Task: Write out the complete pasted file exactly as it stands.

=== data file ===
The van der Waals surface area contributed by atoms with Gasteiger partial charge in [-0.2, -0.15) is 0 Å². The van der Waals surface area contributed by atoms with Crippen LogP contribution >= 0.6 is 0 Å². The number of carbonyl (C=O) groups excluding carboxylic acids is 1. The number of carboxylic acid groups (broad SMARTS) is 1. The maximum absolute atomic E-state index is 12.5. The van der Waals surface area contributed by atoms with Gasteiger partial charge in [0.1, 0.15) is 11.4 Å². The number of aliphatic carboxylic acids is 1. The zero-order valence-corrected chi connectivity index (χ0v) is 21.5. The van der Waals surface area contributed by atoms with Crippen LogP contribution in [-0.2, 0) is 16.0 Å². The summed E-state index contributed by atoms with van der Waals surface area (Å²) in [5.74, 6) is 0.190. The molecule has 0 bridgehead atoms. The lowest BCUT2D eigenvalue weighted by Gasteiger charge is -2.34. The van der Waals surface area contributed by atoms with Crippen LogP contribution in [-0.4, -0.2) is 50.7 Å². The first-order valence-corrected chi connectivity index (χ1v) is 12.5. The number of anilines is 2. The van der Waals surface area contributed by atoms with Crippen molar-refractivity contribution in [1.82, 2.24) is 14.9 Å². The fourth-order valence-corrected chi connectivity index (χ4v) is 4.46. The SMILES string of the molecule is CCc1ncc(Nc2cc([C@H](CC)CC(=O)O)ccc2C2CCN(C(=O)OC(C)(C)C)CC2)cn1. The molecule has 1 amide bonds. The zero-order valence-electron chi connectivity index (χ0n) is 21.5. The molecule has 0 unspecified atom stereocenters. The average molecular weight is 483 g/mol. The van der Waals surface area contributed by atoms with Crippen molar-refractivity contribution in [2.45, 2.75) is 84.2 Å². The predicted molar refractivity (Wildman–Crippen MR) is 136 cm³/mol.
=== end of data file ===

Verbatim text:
The van der Waals surface area contributed by atoms with Gasteiger partial charge in [-0.2, -0.15) is 0 Å². The van der Waals surface area contributed by atoms with Crippen LogP contribution >= 0.6 is 0 Å². The number of carbonyl (C=O) groups excluding carboxylic acids is 1. The number of carboxylic acid groups (broad SMARTS) is 1. The maximum absolute atomic E-state index is 12.5. The van der Waals surface area contributed by atoms with Gasteiger partial charge in [0.1, 0.15) is 11.4 Å². The number of aliphatic carboxylic acids is 1. The zero-order valence-corrected chi connectivity index (χ0v) is 21.5. The van der Waals surface area contributed by atoms with Crippen LogP contribution in [-0.2, 0) is 16.0 Å². The summed E-state index contributed by atoms with van der Waals surface area (Å²) in [5.74, 6) is 0.190. The molecule has 0 bridgehead atoms. The lowest BCUT2D eigenvalue weighted by Gasteiger charge is -2.34. The van der Waals surface area contributed by atoms with Crippen LogP contribution in [-0.4, -0.2) is 50.7 Å². The first-order valence-corrected chi connectivity index (χ1v) is 12.5. The number of anilines is 2. The van der Waals surface area contributed by atoms with Crippen molar-refractivity contribution in [1.82, 2.24) is 14.9 Å². The fourth-order valence-corrected chi connectivity index (χ4v) is 4.46. The SMILES string of the molecule is CCc1ncc(Nc2cc([C@H](CC)CC(=O)O)ccc2C2CCN(C(=O)OC(C)(C)C)CC2)cn1. The molecule has 1 amide bonds. The zero-order valence-electron chi connectivity index (χ0n) is 21.5. The molecule has 0 unspecified atom stereocenters. The average molecular weight is 483 g/mol. The van der Waals surface area contributed by atoms with Crippen molar-refractivity contribution in [2.45, 2.75) is 84.2 Å². The predicted molar refractivity (Wildman–Crippen MR) is 136 cm³/mol.